Surimono (literally "printed objects") are distinguished from polychrome woodblock prints by the presence of a variety of texts integrated into their overall compositions. Privately commissioned and published as announcements, commemorations, or most often as new year's greetings with poems, they exhibit elaborate printing and embossing techniques and the application of metallic dusts and colors on thick paper. The specialized division of labor common in the Japanese woodblock printing process was sometimes overlooked, as painters and poets designed prints and printers both engraved and printed their designs.
The link between text and image in surimono is an important one. By the early nineteenth century, when most of these objects were made, the image and the accompanying poems were conceived together in what is now regarded as the characteristic format. Whether the poetry referred directly to the subject of the print or played upon the printed image by using word puns and an assortment of allusions, the work of art was always infused with meaning for its educated recipient, as well as a sensuous beauty meant to be savored and enjoyed.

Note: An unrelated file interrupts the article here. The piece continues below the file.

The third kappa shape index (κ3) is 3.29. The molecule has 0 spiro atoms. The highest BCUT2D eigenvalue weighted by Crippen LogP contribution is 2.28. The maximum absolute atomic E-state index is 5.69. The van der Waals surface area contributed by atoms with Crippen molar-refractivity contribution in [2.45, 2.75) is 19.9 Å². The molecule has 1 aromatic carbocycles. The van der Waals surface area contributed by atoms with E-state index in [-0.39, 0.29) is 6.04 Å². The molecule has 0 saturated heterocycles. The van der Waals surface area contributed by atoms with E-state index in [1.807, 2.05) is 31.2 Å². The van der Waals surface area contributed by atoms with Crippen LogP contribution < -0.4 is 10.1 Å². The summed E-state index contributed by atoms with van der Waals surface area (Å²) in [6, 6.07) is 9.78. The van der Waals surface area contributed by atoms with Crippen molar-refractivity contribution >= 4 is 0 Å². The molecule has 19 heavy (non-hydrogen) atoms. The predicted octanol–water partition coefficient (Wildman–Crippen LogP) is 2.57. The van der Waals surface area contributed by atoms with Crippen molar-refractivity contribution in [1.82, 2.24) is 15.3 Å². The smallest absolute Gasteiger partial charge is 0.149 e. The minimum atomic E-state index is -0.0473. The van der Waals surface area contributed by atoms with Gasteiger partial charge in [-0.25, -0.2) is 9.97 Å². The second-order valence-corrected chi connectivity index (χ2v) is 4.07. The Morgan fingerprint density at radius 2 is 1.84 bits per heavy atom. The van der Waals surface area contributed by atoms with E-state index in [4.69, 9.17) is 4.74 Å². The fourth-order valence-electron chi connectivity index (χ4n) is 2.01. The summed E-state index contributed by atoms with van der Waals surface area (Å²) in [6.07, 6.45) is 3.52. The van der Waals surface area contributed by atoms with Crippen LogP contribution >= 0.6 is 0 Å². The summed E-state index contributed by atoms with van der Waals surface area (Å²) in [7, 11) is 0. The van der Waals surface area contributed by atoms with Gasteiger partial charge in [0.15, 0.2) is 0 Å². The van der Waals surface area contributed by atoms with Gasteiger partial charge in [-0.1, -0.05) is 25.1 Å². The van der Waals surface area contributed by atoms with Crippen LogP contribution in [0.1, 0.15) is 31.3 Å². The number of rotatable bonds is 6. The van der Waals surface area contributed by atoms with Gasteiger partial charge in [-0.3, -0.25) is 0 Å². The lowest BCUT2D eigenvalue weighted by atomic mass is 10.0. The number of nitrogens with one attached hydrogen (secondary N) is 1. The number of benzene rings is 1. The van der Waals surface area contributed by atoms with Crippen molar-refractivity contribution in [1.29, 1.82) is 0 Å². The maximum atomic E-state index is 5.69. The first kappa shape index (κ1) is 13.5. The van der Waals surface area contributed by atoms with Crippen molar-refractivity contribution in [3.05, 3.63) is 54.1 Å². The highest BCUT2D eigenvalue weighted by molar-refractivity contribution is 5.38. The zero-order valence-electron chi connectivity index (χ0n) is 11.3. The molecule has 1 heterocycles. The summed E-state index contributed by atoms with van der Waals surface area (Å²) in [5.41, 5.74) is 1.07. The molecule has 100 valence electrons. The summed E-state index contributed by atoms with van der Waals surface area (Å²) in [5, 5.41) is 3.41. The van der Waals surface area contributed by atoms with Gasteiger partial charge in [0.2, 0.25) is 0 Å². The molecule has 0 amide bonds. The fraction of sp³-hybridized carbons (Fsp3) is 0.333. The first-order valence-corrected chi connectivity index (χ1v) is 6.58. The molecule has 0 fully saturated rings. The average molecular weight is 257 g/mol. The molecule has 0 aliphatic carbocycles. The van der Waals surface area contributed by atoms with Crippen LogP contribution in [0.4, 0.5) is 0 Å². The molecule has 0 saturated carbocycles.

Most of the selections in this exhibition are from a group of eighty-eight prints presented to the Museum as a gift by George Pierce Metcalf in 1956. The group came from a single Osaka album, one of at least two that were presented as gifts to Raphael Pumpelly, a well-known geologist, during his travels in Japan in 1863, soon after that country opened its doors to the West. Not only are these some of the earliest Japanese prints to leave Japan; the album's unique association with Osaka is confirmed through the inclusion of Osaka poets and printmakers whose works are not as well known as the printmakers of Edo (modem Tokyo). The numerous kyoka (comic) poems by Tsurunoya Osamaru (d. 1839) and members of his circle, as well as the appearance of a "crane" (tsuru) seal on many of the prints, make it clear that his patronage and that of his fellow poets provided the impetus for the creation of many of these works.